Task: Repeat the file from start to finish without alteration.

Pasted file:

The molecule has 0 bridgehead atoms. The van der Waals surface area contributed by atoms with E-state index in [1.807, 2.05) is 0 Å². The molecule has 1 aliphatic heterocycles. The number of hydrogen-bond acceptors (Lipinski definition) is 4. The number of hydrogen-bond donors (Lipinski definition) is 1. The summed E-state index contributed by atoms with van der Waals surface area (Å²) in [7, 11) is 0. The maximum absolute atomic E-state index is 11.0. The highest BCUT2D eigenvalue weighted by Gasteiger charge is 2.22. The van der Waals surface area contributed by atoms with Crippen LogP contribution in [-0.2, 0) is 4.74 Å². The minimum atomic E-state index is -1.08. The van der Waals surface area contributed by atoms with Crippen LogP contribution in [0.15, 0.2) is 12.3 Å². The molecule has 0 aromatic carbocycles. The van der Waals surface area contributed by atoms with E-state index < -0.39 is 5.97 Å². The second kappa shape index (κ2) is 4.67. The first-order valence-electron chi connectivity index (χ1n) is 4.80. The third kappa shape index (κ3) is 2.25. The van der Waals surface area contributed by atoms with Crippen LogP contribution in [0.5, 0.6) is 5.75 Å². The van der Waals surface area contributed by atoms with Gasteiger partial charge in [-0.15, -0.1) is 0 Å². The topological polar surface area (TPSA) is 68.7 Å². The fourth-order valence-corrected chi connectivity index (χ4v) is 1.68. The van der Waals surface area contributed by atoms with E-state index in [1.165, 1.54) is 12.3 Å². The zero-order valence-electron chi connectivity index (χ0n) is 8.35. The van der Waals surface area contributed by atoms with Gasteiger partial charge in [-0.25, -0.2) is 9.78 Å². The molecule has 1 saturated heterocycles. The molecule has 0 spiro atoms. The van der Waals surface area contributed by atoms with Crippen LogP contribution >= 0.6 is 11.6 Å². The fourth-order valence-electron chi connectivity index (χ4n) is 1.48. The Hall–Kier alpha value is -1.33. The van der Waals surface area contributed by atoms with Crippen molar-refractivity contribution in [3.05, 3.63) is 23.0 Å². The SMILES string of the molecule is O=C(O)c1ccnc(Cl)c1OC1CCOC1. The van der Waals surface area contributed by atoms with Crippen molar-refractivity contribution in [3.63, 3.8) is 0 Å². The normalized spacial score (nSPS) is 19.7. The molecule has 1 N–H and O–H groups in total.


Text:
The molecule has 0 bridgehead atoms. The van der Waals surface area contributed by atoms with E-state index in [1.807, 2.05) is 0 Å². The molecule has 1 aliphatic heterocycles. The number of hydrogen-bond acceptors (Lipinski definition) is 4. The number of hydrogen-bond donors (Lipinski definition) is 1. The summed E-state index contributed by atoms with van der Waals surface area (Å²) in [7, 11) is 0. The maximum absolute atomic E-state index is 11.0. The highest BCUT2D eigenvalue weighted by Gasteiger charge is 2.22. The van der Waals surface area contributed by atoms with Crippen LogP contribution in [-0.2, 0) is 4.74 Å². The minimum atomic E-state index is -1.08. The van der Waals surface area contributed by atoms with Crippen LogP contribution in [0.15, 0.2) is 12.3 Å². The molecule has 0 aromatic carbocycles. The van der Waals surface area contributed by atoms with E-state index < -0.39 is 5.97 Å². The second kappa shape index (κ2) is 4.67. The first-order valence-electron chi connectivity index (χ1n) is 4.80. The third kappa shape index (κ3) is 2.25. The van der Waals surface area contributed by atoms with Crippen LogP contribution in [0.5, 0.6) is 5.75 Å². The van der Waals surface area contributed by atoms with Gasteiger partial charge in [-0.15, -0.1) is 0 Å². The topological polar surface area (TPSA) is 68.7 Å². The fourth-order valence-corrected chi connectivity index (χ4v) is 1.68. The van der Waals surface area contributed by atoms with E-state index in [1.165, 1.54) is 12.3 Å². The zero-order valence-electron chi connectivity index (χ0n) is 8.35. The van der Waals surface area contributed by atoms with Gasteiger partial charge in [-0.25, -0.2) is 9.78 Å². The molecule has 1 saturated heterocycles. The molecule has 0 spiro atoms. The van der Waals surface area contributed by atoms with Crippen LogP contribution >= 0.6 is 11.6 Å². The fourth-order valence-electron chi connectivity index (χ4n) is 1.48. The Hall–Kier alpha value is -1.33. The van der Waals surface area contributed by atoms with Crippen molar-refractivity contribution in [3.05, 3.63) is 23.0 Å². The SMILES string of the molecule is O=C(O)c1ccnc(Cl)c1OC1CCOC1. The van der Waals surface area contributed by atoms with Crippen molar-refractivity contribution in [3.63, 3.8) is 0 Å². The normalized spacial score (nSPS) is 19.7. The molecule has 1 N–H and O–H groups in total.